By Younas Chaudhary
For the last four decades, I’ve been on a roller coaster ride in the oil and gas industry. Every day has been a thrill, but some magic moments really stand out.
The first gush of oil
I purchased my first oil lease, the Calvin lease near Humboldt, Kansas, in 1981 from a landowner who feared that old equipment with shut-in wells left by a previous oil company would lessen the value of his land. He leased his land and assigned all the wells and equipment to me. I cleared the area, hired roustabout crew and started working on the wells, repairing flowlines, and connecting the lines. There was no money coming in, and I was borrowing funds from friends and acquaintances to get this lease up and running.
I worked long hours in the field, lending a hand by doing manual labor with the roustabouts and pumpers until the wells came online. Those days, the oil business was simple, there were no harsh regulations and far less bureaucracy.
After I put my first oil well online, I vividly remember the first gush of oil flowing out on a nice afternoon and I was instantly bitten by the smell of sweet crude. I heard the sound, and watched fluid slowly emerge from the gun barrel and oil flow into the stock tank. It was a happy, rewarding moment even though the initial production was just around 5 barrels! We celebrated our success as if a million barrels had just flowed out!
Buying out oil investors
In 1982, armed with some tiny bank loans I moved to Wichita, Kansas. Here, a few wealthy professionals, mostly doctors and businessmen wanted to invest with me in oil and gas wells. The deal was that they would take 90 percent of the profits and I would get the remaining 10 percent for operating the oil wells. We purchased oil and gas wells in different states and things were going really well until 1985 when oil prices fell dramatically. The investors were mad. They started blaming me and threatened to take me to court. To help me resolve the matter, the bank financing these wells took a risk. We reached an agreement whereby I would own all the wells. The investors sold all their interests to me, and I agreed to pay the investors’ loan amounts to the bank along with all their past due interest. Luckily, oil prices climbed a few months later and I was fortunate enough to own all the wells. This deal gave me confidence and led to the growth of my business.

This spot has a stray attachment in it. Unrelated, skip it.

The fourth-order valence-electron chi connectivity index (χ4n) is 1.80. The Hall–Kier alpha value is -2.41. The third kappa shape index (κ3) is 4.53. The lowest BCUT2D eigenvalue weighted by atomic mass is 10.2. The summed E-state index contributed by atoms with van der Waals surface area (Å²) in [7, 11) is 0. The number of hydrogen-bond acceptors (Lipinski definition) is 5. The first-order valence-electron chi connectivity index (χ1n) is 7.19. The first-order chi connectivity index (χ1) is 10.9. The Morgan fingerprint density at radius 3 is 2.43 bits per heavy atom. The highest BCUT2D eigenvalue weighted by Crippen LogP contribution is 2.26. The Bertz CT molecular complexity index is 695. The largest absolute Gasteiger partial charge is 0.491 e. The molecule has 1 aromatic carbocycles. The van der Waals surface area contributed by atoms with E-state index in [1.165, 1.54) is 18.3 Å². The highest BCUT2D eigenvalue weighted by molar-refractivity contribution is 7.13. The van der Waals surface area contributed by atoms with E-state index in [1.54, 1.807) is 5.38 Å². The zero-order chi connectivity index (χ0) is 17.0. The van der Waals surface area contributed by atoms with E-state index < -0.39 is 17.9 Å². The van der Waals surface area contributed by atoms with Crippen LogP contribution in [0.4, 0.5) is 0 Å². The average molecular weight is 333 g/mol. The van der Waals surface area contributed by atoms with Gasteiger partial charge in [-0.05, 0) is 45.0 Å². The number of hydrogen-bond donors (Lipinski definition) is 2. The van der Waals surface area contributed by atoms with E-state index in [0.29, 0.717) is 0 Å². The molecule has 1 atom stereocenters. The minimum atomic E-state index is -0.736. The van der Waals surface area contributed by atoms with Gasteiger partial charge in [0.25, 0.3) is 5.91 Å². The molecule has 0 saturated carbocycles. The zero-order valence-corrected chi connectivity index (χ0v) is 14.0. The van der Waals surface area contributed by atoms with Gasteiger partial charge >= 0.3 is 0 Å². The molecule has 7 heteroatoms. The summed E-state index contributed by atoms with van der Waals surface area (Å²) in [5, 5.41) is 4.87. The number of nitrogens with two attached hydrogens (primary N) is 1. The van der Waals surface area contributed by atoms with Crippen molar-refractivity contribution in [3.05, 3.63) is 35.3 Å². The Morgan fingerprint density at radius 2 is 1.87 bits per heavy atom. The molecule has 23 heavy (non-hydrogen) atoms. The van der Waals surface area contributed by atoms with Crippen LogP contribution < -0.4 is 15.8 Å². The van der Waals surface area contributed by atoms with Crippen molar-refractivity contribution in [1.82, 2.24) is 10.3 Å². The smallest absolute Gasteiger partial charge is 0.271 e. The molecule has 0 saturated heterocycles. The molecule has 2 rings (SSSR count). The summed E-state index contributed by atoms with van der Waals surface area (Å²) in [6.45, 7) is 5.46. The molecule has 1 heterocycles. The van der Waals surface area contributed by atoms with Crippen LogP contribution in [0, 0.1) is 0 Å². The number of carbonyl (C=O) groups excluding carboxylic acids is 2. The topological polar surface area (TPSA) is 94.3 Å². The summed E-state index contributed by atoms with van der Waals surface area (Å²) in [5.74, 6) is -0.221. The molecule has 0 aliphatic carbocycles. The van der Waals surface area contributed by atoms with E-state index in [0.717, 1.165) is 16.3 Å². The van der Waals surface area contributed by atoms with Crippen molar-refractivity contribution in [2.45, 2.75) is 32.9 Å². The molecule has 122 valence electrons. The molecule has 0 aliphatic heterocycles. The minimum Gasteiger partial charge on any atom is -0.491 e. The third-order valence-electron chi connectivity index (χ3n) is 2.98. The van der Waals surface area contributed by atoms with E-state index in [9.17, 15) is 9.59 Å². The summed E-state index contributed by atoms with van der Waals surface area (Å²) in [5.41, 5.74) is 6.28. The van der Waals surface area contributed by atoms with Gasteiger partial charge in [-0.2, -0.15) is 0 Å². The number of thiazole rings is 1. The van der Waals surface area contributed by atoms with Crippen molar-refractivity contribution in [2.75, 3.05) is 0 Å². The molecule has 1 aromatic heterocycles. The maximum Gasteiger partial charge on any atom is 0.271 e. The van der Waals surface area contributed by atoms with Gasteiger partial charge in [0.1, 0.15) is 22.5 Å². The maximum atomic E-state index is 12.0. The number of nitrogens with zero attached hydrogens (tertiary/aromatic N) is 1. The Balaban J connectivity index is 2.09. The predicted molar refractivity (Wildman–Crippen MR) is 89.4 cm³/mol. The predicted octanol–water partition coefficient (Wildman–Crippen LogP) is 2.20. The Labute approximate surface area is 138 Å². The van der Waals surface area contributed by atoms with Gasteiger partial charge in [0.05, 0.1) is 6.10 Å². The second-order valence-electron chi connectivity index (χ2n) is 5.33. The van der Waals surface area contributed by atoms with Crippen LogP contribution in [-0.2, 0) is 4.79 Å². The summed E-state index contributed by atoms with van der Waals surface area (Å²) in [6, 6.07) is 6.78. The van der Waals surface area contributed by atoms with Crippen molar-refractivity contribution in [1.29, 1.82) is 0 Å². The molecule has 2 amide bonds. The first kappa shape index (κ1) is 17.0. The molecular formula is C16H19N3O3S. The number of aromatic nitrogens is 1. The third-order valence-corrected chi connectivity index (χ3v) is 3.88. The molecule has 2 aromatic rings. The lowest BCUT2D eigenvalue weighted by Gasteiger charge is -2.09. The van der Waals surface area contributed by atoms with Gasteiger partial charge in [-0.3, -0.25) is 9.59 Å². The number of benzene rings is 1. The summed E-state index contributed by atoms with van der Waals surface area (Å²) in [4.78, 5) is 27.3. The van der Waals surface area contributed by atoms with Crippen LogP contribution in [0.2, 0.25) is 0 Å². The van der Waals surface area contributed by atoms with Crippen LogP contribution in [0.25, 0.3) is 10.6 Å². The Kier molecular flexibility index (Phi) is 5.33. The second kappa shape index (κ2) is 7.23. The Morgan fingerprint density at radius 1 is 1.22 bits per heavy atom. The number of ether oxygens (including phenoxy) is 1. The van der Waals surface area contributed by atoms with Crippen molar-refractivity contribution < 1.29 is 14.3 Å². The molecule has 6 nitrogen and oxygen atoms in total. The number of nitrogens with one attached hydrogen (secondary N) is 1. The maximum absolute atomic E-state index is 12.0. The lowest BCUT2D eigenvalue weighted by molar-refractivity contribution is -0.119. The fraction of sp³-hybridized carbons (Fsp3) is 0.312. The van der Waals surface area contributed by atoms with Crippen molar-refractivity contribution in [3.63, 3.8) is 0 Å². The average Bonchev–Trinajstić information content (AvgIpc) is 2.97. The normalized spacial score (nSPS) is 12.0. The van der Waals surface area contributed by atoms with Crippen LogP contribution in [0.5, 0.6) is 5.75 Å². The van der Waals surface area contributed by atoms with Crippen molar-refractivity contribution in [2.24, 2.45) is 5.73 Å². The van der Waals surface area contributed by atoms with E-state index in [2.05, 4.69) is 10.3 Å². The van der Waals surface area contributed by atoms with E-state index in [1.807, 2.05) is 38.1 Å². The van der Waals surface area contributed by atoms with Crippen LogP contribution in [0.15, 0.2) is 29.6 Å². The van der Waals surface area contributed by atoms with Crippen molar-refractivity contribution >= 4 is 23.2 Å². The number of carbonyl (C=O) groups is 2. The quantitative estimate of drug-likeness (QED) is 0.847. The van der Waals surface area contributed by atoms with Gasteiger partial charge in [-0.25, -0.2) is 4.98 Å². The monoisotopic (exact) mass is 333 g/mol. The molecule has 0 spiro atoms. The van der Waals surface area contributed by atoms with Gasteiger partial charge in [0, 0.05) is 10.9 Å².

Hedging the volatility of oil into real-estate
By the late nineties, I knew that the feast or famine cycle of oil and gas could hurt my long-term stable financial goals. I started buying real estate in the US and Canada including land, rental homes, and commercial properties. This paid out well and has served as a hedge against the volatility of oil and gas prices.
So many magic moments like these define our careers. Timely, good decisions with consistency can yield big rewards. Stay Blessed!
The views, thoughts, and opinions expressed in this article are my own and do not represent the opinions of any entity with which I have been, am now, or will be affiliated. Further, I make no warranty regarding the accuracy or effectiveness of my recommendations, and readers are advised to consult other advisors as well as their own judgments in making business decisions.